Issue 52 | September 2019
Grabarz & Partner
CCO Ralf Heuel Creative Group Head Julica Hauke Creative Team Lead: Frederik Wetzel Art Director: Alessandro Perri Senior Copywriter: Andrew McEvoy
Outdoor Installation London: Talon Outdoor Projection London: Projection Artworks Projection Hoover Dam: Worldstage
Media agency: phd Media Media partner: VICE Media Client Director Marketing Communications: Oliver Hoffmann Communication Strategy Managers: Marcel Nusser, Alexander Georgoudakis
Porsche was about to launch the all-new, all-electric Taycan. To raise awareness and interest in the three simultaneous events in Germany, China and Canada in September, the car-maker wanted some pre-communications activity.
Aimed at a target audience defined as ‘Driven Youth’, the focus was on social media.
Mysterious social media accounts were set up to fuel curiosity. For example, the Twitter user ‘Electricity’ tweeted, ‘Hey London, there is something I have to say. Meet me tonight at the London Eye. Love, Electricity. #ElectricityTalks’.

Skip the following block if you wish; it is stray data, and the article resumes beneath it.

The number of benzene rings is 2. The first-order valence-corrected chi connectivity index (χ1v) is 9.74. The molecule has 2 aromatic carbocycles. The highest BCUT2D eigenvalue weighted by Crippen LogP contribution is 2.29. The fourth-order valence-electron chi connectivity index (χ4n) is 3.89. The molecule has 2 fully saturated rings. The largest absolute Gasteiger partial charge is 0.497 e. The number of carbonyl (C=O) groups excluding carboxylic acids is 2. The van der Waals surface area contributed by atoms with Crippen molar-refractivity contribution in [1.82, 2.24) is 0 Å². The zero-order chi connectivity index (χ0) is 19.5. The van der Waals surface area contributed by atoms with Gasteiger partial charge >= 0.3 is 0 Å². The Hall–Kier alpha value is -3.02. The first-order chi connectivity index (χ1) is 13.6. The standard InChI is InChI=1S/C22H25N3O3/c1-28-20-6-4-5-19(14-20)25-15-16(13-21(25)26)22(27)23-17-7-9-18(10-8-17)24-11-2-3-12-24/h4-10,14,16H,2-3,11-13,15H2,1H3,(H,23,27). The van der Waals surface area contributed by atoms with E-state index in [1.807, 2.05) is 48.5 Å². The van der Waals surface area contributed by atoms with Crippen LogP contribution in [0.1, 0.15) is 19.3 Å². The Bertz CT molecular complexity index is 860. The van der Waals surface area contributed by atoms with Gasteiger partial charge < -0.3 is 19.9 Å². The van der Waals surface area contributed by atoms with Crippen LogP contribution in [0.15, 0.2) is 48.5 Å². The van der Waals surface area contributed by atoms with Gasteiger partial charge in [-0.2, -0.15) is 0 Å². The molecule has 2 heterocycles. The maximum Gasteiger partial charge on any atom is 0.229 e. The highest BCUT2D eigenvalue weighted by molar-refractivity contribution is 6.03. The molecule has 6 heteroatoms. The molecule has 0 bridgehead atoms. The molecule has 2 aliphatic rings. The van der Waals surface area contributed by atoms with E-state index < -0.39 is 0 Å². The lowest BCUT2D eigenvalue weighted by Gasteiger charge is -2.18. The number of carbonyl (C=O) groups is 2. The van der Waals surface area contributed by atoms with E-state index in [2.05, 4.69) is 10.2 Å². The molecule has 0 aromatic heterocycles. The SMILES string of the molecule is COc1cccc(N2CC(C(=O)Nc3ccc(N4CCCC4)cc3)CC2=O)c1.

Numerous Londoners as well as influencers in fashion, tech and lifestyle were there that evening to see the London Eye flashing and beeping and to post up videos on their personal channels.
Millions of followers started to rack their brains: what exactly was happening? Suggestions ranged from possible alien landings to a teaser for the new James Bond film.
A day later, a Twitter user identified the flashes as Morse code. He proudly posted the translation: ‘Hey Porsche, get me out on the road. Love, Electricity’.
Electricity now took over the porsche.com website as well as all the sports car manufacturer’s social media channels and repeated the plea to free up electricity from electric toothbrushes and power exciting cars.
A follow-up stunt showed the line, ‘Hey Electricity, all that cold water making you numb? Get ready to feel again. Love, Porsche’ projected onto the huge wall of the Hoover dam.
In response, Porsche promised it would give electricity something meaningful to do. With the new Taycan.
The campaign has reached 130 million people on Social Media, including China, where the video was released on Weibo.
This is brave, to create a stunt and then hope that someone somewhere will work out what the heck you were trying to do and share their translation of your coded message. But ideas that get people actively involved like this are invariably more powerful than ideas that just interrupt what they are doing. Yes, it’s a pretty basic advertising idea, electricity is bored and wants something fun to do, but it’s a great case study for how to use social media and influencers successfully.
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